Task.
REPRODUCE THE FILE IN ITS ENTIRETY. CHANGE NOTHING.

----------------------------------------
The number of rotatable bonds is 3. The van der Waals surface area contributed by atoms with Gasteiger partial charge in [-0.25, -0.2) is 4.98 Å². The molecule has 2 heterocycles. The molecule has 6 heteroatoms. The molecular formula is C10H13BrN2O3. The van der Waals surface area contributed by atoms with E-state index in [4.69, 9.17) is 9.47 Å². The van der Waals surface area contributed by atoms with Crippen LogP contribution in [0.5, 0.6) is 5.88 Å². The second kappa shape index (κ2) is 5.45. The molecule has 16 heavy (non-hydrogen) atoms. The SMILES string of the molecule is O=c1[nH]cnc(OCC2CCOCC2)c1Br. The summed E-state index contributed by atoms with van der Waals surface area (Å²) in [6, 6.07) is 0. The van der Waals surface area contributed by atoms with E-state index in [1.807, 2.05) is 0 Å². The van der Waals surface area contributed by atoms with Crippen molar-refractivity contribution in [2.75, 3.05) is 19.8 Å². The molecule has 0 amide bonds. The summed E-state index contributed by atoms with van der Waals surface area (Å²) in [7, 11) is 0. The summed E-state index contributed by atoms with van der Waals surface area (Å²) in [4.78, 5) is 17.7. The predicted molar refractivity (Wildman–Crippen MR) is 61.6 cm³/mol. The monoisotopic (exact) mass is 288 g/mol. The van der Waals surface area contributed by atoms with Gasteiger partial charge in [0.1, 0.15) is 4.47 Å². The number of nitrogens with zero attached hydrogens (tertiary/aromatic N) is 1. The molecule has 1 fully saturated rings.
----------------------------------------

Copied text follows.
The number of rotatable bonds is 3. The van der Waals surface area contributed by atoms with Gasteiger partial charge in [-0.25, -0.2) is 4.98 Å². The molecule has 2 heterocycles. The molecule has 6 heteroatoms. The molecular formula is C10H13BrN2O3. The van der Waals surface area contributed by atoms with E-state index in [4.69, 9.17) is 9.47 Å². The van der Waals surface area contributed by atoms with Crippen LogP contribution in [0.5, 0.6) is 5.88 Å². The second kappa shape index (κ2) is 5.45. The molecule has 16 heavy (non-hydrogen) atoms. The SMILES string of the molecule is O=c1[nH]cnc(OCC2CCOCC2)c1Br. The summed E-state index contributed by atoms with van der Waals surface area (Å²) in [6, 6.07) is 0. The van der Waals surface area contributed by atoms with E-state index in [1.807, 2.05) is 0 Å². The van der Waals surface area contributed by atoms with Crippen molar-refractivity contribution in [2.75, 3.05) is 19.8 Å². The molecule has 0 amide bonds. The summed E-state index contributed by atoms with van der Waals surface area (Å²) in [7, 11) is 0. The summed E-state index contributed by atoms with van der Waals surface area (Å²) in [4.78, 5) is 17.7. The predicted molar refractivity (Wildman–Crippen MR) is 61.6 cm³/mol. The monoisotopic (exact) mass is 288 g/mol. The van der Waals surface area contributed by atoms with Gasteiger partial charge in [0.1, 0.15) is 4.47 Å². The number of nitrogens with zero attached hydrogens (tertiary/aromatic N) is 1. The molecule has 1 fully saturated rings.